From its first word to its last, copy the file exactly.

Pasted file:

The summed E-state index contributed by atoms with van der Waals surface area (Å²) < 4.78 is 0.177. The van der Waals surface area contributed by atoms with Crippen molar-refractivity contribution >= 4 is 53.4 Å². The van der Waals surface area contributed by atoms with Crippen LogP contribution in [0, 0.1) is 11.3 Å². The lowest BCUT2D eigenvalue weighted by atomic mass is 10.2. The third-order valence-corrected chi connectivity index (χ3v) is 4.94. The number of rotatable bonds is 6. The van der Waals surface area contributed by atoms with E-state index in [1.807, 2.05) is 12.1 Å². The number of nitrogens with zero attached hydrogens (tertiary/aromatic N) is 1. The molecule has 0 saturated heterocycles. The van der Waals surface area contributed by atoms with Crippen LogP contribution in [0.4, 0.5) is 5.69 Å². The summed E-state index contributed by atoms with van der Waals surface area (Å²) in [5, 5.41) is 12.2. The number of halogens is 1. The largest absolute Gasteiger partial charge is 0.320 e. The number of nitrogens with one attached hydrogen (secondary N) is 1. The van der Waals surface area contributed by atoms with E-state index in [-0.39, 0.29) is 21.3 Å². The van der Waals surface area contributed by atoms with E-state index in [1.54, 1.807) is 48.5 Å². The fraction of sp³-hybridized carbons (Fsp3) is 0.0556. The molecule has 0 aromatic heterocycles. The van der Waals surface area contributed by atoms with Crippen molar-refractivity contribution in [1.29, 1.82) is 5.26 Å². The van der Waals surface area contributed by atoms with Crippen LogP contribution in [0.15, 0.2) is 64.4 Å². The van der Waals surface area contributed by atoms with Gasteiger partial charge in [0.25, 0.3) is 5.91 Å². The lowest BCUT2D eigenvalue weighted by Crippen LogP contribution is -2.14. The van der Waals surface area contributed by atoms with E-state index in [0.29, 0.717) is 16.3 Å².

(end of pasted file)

The summed E-state index contributed by atoms with van der Waals surface area (Å²) < 4.78 is 0.177. The van der Waals surface area contributed by atoms with Crippen molar-refractivity contribution >= 4 is 53.4 Å². The van der Waals surface area contributed by atoms with Crippen LogP contribution in [0, 0.1) is 11.3 Å². The lowest BCUT2D eigenvalue weighted by atomic mass is 10.2. The third-order valence-corrected chi connectivity index (χ3v) is 4.94. The number of rotatable bonds is 6. The van der Waals surface area contributed by atoms with E-state index in [1.807, 2.05) is 12.1 Å². The number of nitrogens with zero attached hydrogens (tertiary/aromatic N) is 1. The molecule has 0 saturated heterocycles. The van der Waals surface area contributed by atoms with Crippen LogP contribution in [0.4, 0.5) is 5.69 Å². The summed E-state index contributed by atoms with van der Waals surface area (Å²) in [5, 5.41) is 12.2. The number of halogens is 1. The largest absolute Gasteiger partial charge is 0.320 e. The number of nitrogens with one attached hydrogen (secondary N) is 1. The van der Waals surface area contributed by atoms with E-state index in [-0.39, 0.29) is 21.3 Å². The van der Waals surface area contributed by atoms with E-state index in [1.54, 1.807) is 48.5 Å². The fraction of sp³-hybridized carbons (Fsp3) is 0.0556. The molecule has 0 aromatic heterocycles. The van der Waals surface area contributed by atoms with Crippen molar-refractivity contribution in [1.29, 1.82) is 5.26 Å². The van der Waals surface area contributed by atoms with Crippen LogP contribution in [0.15, 0.2) is 64.4 Å². The van der Waals surface area contributed by atoms with Gasteiger partial charge in [0.25, 0.3) is 5.91 Å². The lowest BCUT2D eigenvalue weighted by Crippen LogP contribution is -2.14. The van der Waals surface area contributed by atoms with E-state index in [0.29, 0.717) is 16.3 Å².